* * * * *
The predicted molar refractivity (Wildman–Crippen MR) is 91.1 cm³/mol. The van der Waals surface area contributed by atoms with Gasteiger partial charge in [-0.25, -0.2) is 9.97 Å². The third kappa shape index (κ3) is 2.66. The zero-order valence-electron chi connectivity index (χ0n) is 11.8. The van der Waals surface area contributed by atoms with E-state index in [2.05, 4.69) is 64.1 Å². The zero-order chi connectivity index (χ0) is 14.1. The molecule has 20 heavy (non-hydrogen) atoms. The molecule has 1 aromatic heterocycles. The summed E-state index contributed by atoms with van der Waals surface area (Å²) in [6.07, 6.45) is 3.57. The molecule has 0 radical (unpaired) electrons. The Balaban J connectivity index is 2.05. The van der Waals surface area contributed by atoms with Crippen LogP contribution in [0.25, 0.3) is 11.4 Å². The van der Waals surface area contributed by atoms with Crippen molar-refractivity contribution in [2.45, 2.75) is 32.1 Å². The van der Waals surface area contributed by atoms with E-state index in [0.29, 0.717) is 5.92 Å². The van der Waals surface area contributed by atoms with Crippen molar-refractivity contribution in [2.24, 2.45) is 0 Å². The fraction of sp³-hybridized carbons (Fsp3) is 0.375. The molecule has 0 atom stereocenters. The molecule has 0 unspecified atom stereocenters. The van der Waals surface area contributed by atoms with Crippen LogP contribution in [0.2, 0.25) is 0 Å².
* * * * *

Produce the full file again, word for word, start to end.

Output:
The predicted molar refractivity (Wildman–Crippen MR) is 91.1 cm³/mol. The van der Waals surface area contributed by atoms with Gasteiger partial charge in [-0.25, -0.2) is 9.97 Å². The third kappa shape index (κ3) is 2.66. The zero-order valence-electron chi connectivity index (χ0n) is 11.8. The van der Waals surface area contributed by atoms with E-state index in [2.05, 4.69) is 64.1 Å². The zero-order chi connectivity index (χ0) is 14.1. The molecule has 20 heavy (non-hydrogen) atoms. The molecule has 1 aromatic heterocycles. The summed E-state index contributed by atoms with van der Waals surface area (Å²) in [6.07, 6.45) is 3.57. The molecule has 0 radical (unpaired) electrons. The Balaban J connectivity index is 2.05. The van der Waals surface area contributed by atoms with Crippen LogP contribution in [0.25, 0.3) is 11.4 Å². The van der Waals surface area contributed by atoms with Crippen molar-refractivity contribution in [2.45, 2.75) is 32.1 Å². The van der Waals surface area contributed by atoms with E-state index in [0.29, 0.717) is 5.92 Å². The van der Waals surface area contributed by atoms with Crippen molar-refractivity contribution in [2.24, 2.45) is 0 Å². The fraction of sp³-hybridized carbons (Fsp3) is 0.375. The molecule has 0 atom stereocenters. The molecule has 0 unspecified atom stereocenters. The van der Waals surface area contributed by atoms with Crippen LogP contribution in [0.2, 0.25) is 0 Å².